Month: March 2018
Latsis Symposium 2018 – Scaling-up Forest Restoration
The Latsis Symposium 2018 brings leading scientists and practitioners in forestry to ETH Zürich to address the ecological, economic, and societal challenges of scaling-up forest restoration. The symposium will tackle two major environmental threats, climate change and forest degradation, through restoration and aims to set out methods of coordinating an effective global response.
The 2-day symposium will take inspiration from the Bonn Challenge and seek to explore challenges and opportunities in meeting its targets. The discussion will be moulded by presentations from academia, non-governmental organisations, and the business sector.
Registration is free of charge and ends on 30 May 2018.
For more details, please visit the symposium website or read about the highlights of this event in this blog post.
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Suicide or Survival
The State of the earth – diagnosis and prognosis
For more information, please see below:
Landscape transformation: what does power have to do with it?
Many different kinds of actors are involved in landscape transformations – indigenous landholders, small-scale farmers, agri-business corporations, land titling agencies, and forest conservation departments, to name just a few. Each actor has their own vision of how landscapes should be arranged, and who should be permitted to do what with the land. These visions sometimes overlap, but often they conflict and collide, bringing questions of power to the fore.
What kinds of power can an agri-business corporation use to displace an indigenous woman farmer from her land – and what powers can she use to hold on to it, if she has other plans for it?
Why are forest departments able to enforce protected area boundaries in one location, but not in another?
What makes some small-scale farmers able to hold onto their land, while others lose it through mortgage or debt?
In situations like these, no actors have all the power on their side. Instead, different actors make use of one or more “powers of exclusion” to hold on to land, and to exclude others from it. These powers include force (a gun, a fence, a blockade); regulations (state laws, customary laws, formal boundaries, and land use zones); markets (the price of rent, or credit, or a bribe); and legitimation (arguments about what is right, or fair, or efficient, that may pit global conservation against local incomes, or GNP growth against equity and sustainability, or indigenous peoples’ rights against the needs of landless migrants).
The webinar outlines the “powers of exclusion” framework for analyzing how different actors are able to control land and transform landscapes, and what happens when agendas conflict. Illustrations will be drawn from different scales (regional to local) with a focus on Southeast Asia, and will be used to highlight implications for policy, advocacy and practice. The webinar will also include an open forum for Q and A.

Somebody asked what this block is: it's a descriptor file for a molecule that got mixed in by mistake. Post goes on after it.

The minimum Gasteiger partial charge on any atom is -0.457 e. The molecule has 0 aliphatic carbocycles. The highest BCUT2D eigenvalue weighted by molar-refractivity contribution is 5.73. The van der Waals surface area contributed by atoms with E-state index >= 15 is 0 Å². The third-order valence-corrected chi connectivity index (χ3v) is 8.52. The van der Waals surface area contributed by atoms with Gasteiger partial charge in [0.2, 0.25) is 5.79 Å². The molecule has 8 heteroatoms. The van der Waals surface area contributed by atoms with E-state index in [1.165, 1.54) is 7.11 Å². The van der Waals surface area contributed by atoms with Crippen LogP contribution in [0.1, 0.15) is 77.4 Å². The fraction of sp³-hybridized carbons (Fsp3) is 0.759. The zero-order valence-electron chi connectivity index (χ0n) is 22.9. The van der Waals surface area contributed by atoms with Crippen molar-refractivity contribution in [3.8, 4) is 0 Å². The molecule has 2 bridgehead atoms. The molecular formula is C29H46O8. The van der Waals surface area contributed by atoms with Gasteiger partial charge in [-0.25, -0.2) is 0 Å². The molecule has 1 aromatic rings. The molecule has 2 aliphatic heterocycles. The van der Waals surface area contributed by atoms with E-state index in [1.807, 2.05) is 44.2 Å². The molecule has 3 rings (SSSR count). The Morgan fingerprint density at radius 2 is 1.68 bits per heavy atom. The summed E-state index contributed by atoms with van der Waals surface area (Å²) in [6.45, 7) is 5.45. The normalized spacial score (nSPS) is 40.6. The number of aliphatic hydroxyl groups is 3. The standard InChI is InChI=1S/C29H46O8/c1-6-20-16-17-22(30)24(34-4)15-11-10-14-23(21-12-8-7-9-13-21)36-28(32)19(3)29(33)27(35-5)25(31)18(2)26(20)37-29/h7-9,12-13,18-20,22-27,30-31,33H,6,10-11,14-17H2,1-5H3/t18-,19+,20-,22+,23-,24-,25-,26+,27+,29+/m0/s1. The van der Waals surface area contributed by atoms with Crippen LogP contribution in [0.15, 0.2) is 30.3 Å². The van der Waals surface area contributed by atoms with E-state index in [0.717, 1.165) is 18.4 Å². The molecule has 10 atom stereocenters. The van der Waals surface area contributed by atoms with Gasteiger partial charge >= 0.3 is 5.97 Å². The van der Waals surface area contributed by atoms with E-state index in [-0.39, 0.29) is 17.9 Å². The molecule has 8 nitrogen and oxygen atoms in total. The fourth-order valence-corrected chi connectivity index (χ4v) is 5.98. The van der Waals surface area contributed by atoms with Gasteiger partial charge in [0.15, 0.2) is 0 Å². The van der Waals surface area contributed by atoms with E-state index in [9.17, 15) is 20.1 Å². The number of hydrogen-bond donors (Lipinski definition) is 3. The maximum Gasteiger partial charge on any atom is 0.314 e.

The presenters are Derek Hall, Philip Hirsch and Tania Murray Li, co-authors of Powers of Exclusion: Land Dilemmas in Southeast Asia (2011, National University of Singapore and University of Hawaii Press).
International Forest Day
Land Use Change Needs Behavior Change
We know we have to change. We know the time is now. The question is: How?
Driven by agricultural expansion and the conversion to cash crops and monocultures, the past decades have seen rapid changes affecting landscapes in the tropics – coming largely at the expense of intact forests and other critical ecosystems.
Ultimately, most if not all of these changes are attributable to human behavior – within producer as well as consumer communities. Yet, the most prominent responses to these land use challenges such as REDD+, or more recently, the global large-scale restoration agenda have focused on a limited array of tools designed to shift human behavior, namely financial incentives and legal restrictions.
While other policy fields like public health have a longer history in putting people and their real motivations at the center, concepts from behavioral psychology and economics are now gaining traction in environmental policy. And they did already shape conservation practice for decades, lessons from which solutions are now being distilled.
Following a session at the Global Landscapes Forum in December 2017, we will convene a group of renowned experts from conservation, development, behavioral design and community-based action to discuss with you the Importance of Behavior Change for Land Use Change. We look forward to an exciting debate that will shed light on how practitioners, scientists and professionals can draw from the wealth of insights that behavior economics and psychology have surfaced.
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